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Delegation vs Abdication

| James Riley |

As we added team members, many other business leaders and friends counseled me that I needed to make sure that I didn’t hamstring them. I was counseled to be sure that I actually delegated well and empowered my team members to run with things and, also, fail. Because I don’t tend to do things halfway, I set out to make sure I properly and fully delegated. While failing to delegate is damaging to a team, I found something that is similarly, if not more, damaging…abdication.

When I delegated tasks to team members, I was so zealous to make sure that I delegated and got out of their way, I ended up just dropping things on their plates, without proper direction or even definition and I left them to it. The problem was that, in my haste to make sure I didn’t get in their way, I left them accountable to perform a task for which they were not properly trained nor did they have an appropriate understanding of what needed to be accomplished. I didn’t abdicate the tasks out of a desire to just get away from them but my actions were, effectively, abdication.

As with most things in life, the devil is in the details. There is an interesting balancing act of handing over the reins to something. The obvious issue is not letting go soon enough but, as I discovered, the other side of that issue is equally problematic in that you need to make sure you perform the handoff well.

For us, we have come to use the image of a relay runner. The handoff of the baton between two runners clearly shows this balance as, if you let go too soon, you will drop the baton. If you fail to let go soon enough, at best, you will hamper the next runner’s ability to take the baton while in full stride.

We are FAR from having this one all figured out. I believe that this process, like many others, is more of a journey than a destination. While effective delegation requires a good number of things and many books have been written about this, we have found that there are 3 core things.

The first is humility…for both parties. When we set our egos aside and focus on the task at hand, the concern is about how to achieve the goal the best way possible. As the delegator, it is critical to make sure that we are not tainting the process with a desire to hold onto the task for our own ego. This allows us to make clearer, merit-based, judgments about when to hold on and when to let go. For the delegate, submitting to the process and being humble enough to admit uncertainty opens the doors for good communication and training. The added benefit of managing egos is that, often, the process can run faster. When the parties are able to honestly communicate, they are able to more quickly identify tension points in the handoff and quickly address them rather than leaving them hidden until they emerge in the shadows, when nobody notices them until it is, sometimes, too late.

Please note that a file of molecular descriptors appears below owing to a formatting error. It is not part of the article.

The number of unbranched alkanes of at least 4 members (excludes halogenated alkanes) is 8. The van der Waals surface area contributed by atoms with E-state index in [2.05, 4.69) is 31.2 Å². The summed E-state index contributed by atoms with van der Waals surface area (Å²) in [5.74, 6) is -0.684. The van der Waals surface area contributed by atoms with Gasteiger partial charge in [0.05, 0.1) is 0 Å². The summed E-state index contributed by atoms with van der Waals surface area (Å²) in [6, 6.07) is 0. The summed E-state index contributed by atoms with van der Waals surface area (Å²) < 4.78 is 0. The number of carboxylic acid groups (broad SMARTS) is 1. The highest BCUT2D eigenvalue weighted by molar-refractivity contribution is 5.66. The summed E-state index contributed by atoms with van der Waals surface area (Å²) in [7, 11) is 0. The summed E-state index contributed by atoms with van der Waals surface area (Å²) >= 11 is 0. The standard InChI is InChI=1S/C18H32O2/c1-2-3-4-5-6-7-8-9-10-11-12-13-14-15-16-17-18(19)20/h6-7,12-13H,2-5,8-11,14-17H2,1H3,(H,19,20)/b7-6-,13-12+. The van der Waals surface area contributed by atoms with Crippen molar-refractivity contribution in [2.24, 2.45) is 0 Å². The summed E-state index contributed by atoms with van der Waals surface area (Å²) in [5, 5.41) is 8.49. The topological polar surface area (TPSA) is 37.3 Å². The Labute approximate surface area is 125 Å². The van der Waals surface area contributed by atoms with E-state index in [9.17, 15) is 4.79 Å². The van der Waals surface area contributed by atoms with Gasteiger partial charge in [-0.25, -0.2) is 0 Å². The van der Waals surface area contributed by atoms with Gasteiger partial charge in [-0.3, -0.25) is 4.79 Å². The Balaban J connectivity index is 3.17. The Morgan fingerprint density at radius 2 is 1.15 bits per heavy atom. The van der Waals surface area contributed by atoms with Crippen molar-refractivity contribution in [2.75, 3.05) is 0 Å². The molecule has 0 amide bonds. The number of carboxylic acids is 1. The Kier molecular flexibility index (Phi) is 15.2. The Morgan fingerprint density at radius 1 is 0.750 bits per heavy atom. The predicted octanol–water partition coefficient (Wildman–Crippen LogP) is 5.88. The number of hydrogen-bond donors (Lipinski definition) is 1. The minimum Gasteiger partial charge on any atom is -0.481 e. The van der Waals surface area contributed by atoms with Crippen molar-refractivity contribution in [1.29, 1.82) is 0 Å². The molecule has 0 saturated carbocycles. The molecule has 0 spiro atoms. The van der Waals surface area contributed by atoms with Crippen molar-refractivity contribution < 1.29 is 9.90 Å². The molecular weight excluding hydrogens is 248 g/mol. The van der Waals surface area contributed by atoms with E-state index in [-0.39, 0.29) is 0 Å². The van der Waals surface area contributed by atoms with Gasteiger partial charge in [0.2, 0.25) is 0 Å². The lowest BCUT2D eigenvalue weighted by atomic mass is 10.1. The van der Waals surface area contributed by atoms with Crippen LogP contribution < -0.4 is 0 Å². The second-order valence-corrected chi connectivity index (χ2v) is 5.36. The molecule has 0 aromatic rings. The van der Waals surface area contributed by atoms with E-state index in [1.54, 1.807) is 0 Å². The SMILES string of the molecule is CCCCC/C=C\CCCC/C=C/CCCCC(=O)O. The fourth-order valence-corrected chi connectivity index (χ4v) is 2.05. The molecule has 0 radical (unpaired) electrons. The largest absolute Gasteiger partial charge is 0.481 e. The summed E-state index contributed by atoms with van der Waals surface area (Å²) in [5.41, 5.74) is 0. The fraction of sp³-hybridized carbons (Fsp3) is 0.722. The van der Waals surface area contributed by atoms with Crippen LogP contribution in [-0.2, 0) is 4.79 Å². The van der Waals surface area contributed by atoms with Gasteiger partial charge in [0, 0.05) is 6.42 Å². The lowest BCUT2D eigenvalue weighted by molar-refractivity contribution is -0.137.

Once we have humility in place, the second is communication. The early mistake I made was to assume that stating something once was enough. We find that successful communication involves communicating about something, dialoguing about it and remaining available to continue to work out the finer details. This is not to be confused with the delegator not being willing to leave the delegate alone to do their work, it is more a matter of remaining available to provide counsel. Often, I find that the best way to counsel someone is to ask questions which help the person walk through what they are thinking, the downstream effects and how their thoughts align with their goal. Often, this is enough to help the person find their way and it helps them see that they usually have the knowledge needed to figure something out if they just slow down and think through it a bit.

The third element we find to be critical is teamwork. Often, when delegating a task to someone, they lack the bigger picture awareness that the delegator has. While the delegate can always go back to the delegator for counsel, another powerful tool we have found is to have them go to other team members who might not have a complete picture but do have other parts of the picture. This definitely requires team members to have the humility to admit what they don’t know. We have found that, when this is done, often, the team doesn’t come up with a solution that equals what the original delegator would have done…it surpasses it.

While an obvious reason for delegation is to expand work capacity beyond a single person, we also see it as an amazing tool to mentor and train up new team members. We so believe in this that it is a critical element to what we do as a business and you will often find our senior staff working alongside junior staff, in various stages of training, in order to be able to delegate various tasks in the future.